It might seem silly to harp on what Mourinho was wearing, but it was a bad omen, especially given his team's capitulation at home last week. In the face of the nattily attired Barca boss, Pep Guardiola, it was as if Mourinho was quitting on all fronts.
However, after Wednesday's come-from-behind draw, maybe he should start dressing like a '90s New York MC more often.
Pepe and Sergio Busquets Should Be Shot Into Outer Space
I would seriously take one Clasico a year (instead of the seemingly constant parade we get these days) if it meant these two would get food poisoning and not play. I pride myself on finding some of the more loathsome on-field behavior of athletes somewhat enjoyable. But I seriously don't know if I can watch another 90 minutes of these two stomping on people's hands, getting people carded, faking injuries and generally turning Clasicos into shoving matches and soap operas. I actually got so distracted trying to decide who I loathed more that I missed Ronaldo's goal. Which made me even more mad!
What's even worse is that it seems like Pepe and Busquets have a kind of Hysterical Cheating Tractor Beam that sucks in their teammates. Cesc Fabregas definitely got hit in the face once every 20 minutes when he played with Arsenal. I don't ever remember him collapsing to the ground like he had just had acid thrown on him like he did Wednesday. And Real's Fabio Coentrao is, by all accounts, a pretty straight shooter, but he seemed to be playing football fueled by anger. He looked a lot like Pepe.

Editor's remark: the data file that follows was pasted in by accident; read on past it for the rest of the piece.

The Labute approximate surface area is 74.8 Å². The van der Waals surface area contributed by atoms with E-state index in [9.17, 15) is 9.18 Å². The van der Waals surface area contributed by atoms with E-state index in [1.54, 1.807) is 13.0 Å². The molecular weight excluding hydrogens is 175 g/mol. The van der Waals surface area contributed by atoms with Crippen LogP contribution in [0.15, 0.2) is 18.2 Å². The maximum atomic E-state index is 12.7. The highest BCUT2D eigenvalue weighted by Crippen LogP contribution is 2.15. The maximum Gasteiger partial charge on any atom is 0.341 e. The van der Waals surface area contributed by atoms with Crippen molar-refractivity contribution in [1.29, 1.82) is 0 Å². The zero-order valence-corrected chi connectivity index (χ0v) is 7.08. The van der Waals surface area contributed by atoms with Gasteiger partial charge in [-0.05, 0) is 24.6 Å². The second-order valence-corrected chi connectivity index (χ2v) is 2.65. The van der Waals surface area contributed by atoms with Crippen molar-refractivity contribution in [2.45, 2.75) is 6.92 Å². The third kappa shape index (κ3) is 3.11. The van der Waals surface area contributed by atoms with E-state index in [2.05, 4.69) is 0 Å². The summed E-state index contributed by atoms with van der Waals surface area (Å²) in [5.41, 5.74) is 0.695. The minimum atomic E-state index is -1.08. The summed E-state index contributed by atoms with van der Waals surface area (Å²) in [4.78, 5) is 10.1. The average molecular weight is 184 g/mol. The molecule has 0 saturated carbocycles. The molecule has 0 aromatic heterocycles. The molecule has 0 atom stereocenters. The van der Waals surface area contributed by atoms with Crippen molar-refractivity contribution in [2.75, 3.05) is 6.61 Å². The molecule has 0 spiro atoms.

This might seem like a lesson that all clubs already know, but don't be so sure. These days, with the amount of money gained by making it into the Champions League or the amount of money lost by being relegated down a division, going all out in domestic cup competitions is a roll of the dice. So much of what happens in the course of a football season is about maneuvering; making sure your players are rested and ready for the next game, the bigger one.
So it was, regardless of your allegiances, wonderful to see Liverpool boss Kenny Dalglish's begin to tear up when the final whistle blew at Anfield. Getting into Europe matters, finishing high in the table matters, saving your players from burn-out and injury matters. But silverware matters most. Silverware makes clubs into institutions, it makes seasons memorable and it makes players and managers into heroes.
"Listen, I totally understand there is a balance for the club financially. I understand the top four is massive and at the beginning of the season it is probably the main aim, but as a player I don’t want to be saying I finished in the top four four or five times," Steven Gerrard said before the match. "I want to look back and say I won the Carling Cup three times. Or four, or five."
The Carling Cup might be derided as a secondary trophy. The Copa del Rey isn't La Liga and it isn't the Champions League trophy. But don't tell that to the Liverpool or Barcelona fans who so desperately want to see their players lift whatever cups they can get their hands on. Silverware means everything.